DAYTON, Tenn. – Minnie Fagerlund’s life was tested by tragedy, the terror of war, and separation from her Finnish homeland. Now, her legacy will live at Nokian Tyres’ new factory in Dayton, Tennessee, thanks to a generous gift from a local benefactor.
Fagerlund’s grandson, Southeast Tennessee resident Pete Levelle, donated a portrait of her to the Finland-based tire company, which remains on schedule to begin producing tires at the Dayton factory in 2020.
“It is my distinct privilege to donate a piece of family art that represents the values of our past generations and our hope for the future generations in our country,” Levelle said during apresentation ceremony at the Dayton Welcome Center in late November.
Fagerlund brought her family to the United States at the turn of the 20th century, where her life was forever altered by a pair of New York landmarks. She entered the country through Ellis Island. And in 1909, her husband, John, died after falling from Brooklyn Bridge while participating in its construction.
Fagerlund returned to Finland after the tragedy and endured World War I before bringing her family back to the U.S., this time for good. She established a family tree that is proud to honor it’s roots through actions such as this generous donation.
“If Minnie were present with us today,” Levelle said, “she would rejoice knowing an image of character and strength was returning to the Finnish people and to Nokian Tyres.”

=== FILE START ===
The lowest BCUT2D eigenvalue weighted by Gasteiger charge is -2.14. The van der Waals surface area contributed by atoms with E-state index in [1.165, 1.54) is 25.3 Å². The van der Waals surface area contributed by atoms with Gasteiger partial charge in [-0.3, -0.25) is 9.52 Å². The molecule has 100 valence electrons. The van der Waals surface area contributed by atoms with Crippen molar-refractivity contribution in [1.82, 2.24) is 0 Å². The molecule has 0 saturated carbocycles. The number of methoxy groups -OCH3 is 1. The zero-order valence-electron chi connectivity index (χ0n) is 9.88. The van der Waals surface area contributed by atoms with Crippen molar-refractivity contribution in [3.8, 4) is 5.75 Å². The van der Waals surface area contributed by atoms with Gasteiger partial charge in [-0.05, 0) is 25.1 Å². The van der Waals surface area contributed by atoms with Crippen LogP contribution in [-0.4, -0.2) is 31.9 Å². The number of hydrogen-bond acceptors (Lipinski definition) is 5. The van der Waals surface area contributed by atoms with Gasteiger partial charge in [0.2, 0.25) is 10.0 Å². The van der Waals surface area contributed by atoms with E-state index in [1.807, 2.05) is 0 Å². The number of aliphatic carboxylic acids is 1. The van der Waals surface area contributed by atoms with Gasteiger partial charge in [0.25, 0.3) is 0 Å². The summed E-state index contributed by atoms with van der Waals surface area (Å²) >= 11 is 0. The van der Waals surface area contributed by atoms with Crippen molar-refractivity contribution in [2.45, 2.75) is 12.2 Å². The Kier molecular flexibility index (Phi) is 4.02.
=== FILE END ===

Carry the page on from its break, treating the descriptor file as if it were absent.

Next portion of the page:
“We are humbled and deeply grateful to receive this priceless painting from our company’s home in Finland,” said Dayton Factory Operations Manager Peter Chia. “We are proud of our company’s Scandinavian heritage and eager to embrace our new home in Southeast Tennessee.”
Nokian Tyres’ new production factory in Dayton will produce four million tires per year once it reaches full capacity. The company plans to employ 400 workers and will begin its first phase of hiring in early 2019. It also opened a new headquarters office in Nashville earlier in 2018.
Nokian Tyres ambitiously aims to double its sales in North America by 2023. The Dayton factory, its third production facility worldwide, is a key element of that plan. Company officials say that even as they press forward toward a bright future, they will continue to honor the past.
“This generous donation reminds us that heritage matters,” said Chia. “We look forward tosharing our Scandinavian heritage with the people of Southeast Tennessee as we deepen ourroots in the United States.”